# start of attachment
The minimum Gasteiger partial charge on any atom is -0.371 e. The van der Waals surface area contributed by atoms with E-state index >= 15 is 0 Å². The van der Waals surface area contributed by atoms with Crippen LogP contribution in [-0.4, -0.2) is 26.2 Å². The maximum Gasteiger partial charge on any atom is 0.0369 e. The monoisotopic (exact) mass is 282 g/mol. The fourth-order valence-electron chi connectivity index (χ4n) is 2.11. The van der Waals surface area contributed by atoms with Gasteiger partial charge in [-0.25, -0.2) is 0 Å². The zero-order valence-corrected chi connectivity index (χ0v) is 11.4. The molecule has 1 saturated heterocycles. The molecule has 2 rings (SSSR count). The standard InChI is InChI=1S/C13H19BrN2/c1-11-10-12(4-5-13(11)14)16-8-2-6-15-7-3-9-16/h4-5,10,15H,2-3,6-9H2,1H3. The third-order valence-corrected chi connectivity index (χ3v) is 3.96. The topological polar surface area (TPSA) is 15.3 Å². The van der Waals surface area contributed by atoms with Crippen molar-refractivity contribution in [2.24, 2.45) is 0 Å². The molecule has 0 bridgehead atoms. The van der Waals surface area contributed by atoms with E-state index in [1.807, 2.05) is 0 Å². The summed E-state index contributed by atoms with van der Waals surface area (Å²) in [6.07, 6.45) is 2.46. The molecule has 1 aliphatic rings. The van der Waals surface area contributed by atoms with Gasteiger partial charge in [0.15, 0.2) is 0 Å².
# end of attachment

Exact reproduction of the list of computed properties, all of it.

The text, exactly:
The minimum Gasteiger partial charge on any atom is -0.371 e. The van der Waals surface area contributed by atoms with E-state index >= 15 is 0 Å². The van der Waals surface area contributed by atoms with Crippen LogP contribution in [-0.4, -0.2) is 26.2 Å². The maximum Gasteiger partial charge on any atom is 0.0369 e. The monoisotopic (exact) mass is 282 g/mol. The fourth-order valence-electron chi connectivity index (χ4n) is 2.11. The van der Waals surface area contributed by atoms with Gasteiger partial charge in [-0.25, -0.2) is 0 Å². The zero-order valence-corrected chi connectivity index (χ0v) is 11.4. The molecule has 1 saturated heterocycles. The molecule has 2 rings (SSSR count). The standard InChI is InChI=1S/C13H19BrN2/c1-11-10-12(4-5-13(11)14)16-8-2-6-15-7-3-9-16/h4-5,10,15H,2-3,6-9H2,1H3. The third-order valence-corrected chi connectivity index (χ3v) is 3.96. The topological polar surface area (TPSA) is 15.3 Å². The van der Waals surface area contributed by atoms with Crippen molar-refractivity contribution in [2.24, 2.45) is 0 Å². The molecule has 0 bridgehead atoms. The van der Waals surface area contributed by atoms with E-state index in [1.807, 2.05) is 0 Å². The summed E-state index contributed by atoms with van der Waals surface area (Å²) in [6.07, 6.45) is 2.46. The molecule has 1 aliphatic rings. The van der Waals surface area contributed by atoms with Gasteiger partial charge in [0.15, 0.2) is 0 Å².